The Luiseño Village

Before the European invasion, led by the Spanish in the eighteenth century, Southern California Native Americans lived in small villages of up to 200 inhabitants. In general, California Indians have been classified as hunters and gatherers, meaning that they tended to obtain food from hunting and from gathering wild plants. Often evidence of agriculture—the deliberate planting and harvesting of foods—has been overlooked by non-Indian researchers.

The Luiseño were named by the Spanish after the Mission San Luis Rey de Francia which was established in their territory in 1798. The aboriginal name for the Luiseño is presently unknown. In her entry on the Luiseño in the Encyclopedia of North American Indians, Louise Jeffrado-Warden writes:

“Ecologically diverse, the territory of the Luiseños lay mostly in northern San Diego and southern Riverside counties, where more than one thousand years ago Luiseño bands founded villages with strictly delineated land and resource holdings. Only with precise permission could one group enter into another group’s domain to exploit specific properties such as gardens or groves.”

 photo P1130312_zpssj1kc6gr.jpg The map shown above shows Luiseño territory in relationship to other Southern California Indian nations.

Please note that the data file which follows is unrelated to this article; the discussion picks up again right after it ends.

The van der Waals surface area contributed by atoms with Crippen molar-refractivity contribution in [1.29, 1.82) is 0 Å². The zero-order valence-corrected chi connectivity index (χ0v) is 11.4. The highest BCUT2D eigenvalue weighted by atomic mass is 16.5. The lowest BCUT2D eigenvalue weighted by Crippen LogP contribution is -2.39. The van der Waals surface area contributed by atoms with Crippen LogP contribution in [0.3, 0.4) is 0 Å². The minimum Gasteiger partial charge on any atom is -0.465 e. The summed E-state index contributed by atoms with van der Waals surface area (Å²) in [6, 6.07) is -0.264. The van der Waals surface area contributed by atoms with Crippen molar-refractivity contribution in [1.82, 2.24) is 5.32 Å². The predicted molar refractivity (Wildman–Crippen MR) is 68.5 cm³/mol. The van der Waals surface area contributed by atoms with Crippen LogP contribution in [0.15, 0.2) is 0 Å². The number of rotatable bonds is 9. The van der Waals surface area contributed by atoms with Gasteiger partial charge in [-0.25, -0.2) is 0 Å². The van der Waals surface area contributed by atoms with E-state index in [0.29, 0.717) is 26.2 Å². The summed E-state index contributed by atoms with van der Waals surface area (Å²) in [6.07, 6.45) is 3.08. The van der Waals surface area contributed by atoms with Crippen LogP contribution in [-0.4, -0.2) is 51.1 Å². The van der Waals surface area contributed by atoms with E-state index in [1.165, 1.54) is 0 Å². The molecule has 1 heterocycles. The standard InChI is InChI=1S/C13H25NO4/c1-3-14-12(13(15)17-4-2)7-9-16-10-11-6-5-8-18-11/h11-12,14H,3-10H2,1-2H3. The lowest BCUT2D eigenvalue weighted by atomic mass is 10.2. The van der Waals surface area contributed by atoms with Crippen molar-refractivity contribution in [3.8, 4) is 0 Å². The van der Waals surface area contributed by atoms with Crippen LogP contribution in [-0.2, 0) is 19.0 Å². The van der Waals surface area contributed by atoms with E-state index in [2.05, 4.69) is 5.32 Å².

The Riverside Metropolitan Museum in Riverside, California has a diorama on Luiseño village life. According to the display:

“The Luiseño Indians live in a land of environmental diversity, from the beaches inland to the desert and mountains. This diorama portrays a village scene prior to 1798, when Mission San Luis Rey de Francia was established. Men are returning from a hunting trip carrying their bows, arrows, and rabbit sticks. Two other men are constructing a kicha, a home made of willow branches covered with willow boughs. One woman is cooking by dropping a hot stone into a basket full of food. Another woman is twining a basket.”

With regard to the bow and arrow, A.L. Kroeber, in his classic 1925 Handbook of the Indians of California, reports:

“The bow and arrow were of the usual southern California types: the one long, narrow, and unbacked, the other often of cane and generally foreshafted.”

 photo P1130276_zpscea49tln.jpg  photo P1130278a_zpscpmoospt.jpg The scene above shows food preparation. Notice the stone mano and metate in the lower right which is used for making flour.  photo P1130278b_zpslr8hzdaj.jpg Basket making is shown above.  photo P1130277b_zpsnxwmeljw.jpg The frame of a kicha is shown above.  photo P1130278c_zpsmlilamto.jpg A completed kicha is shown above.

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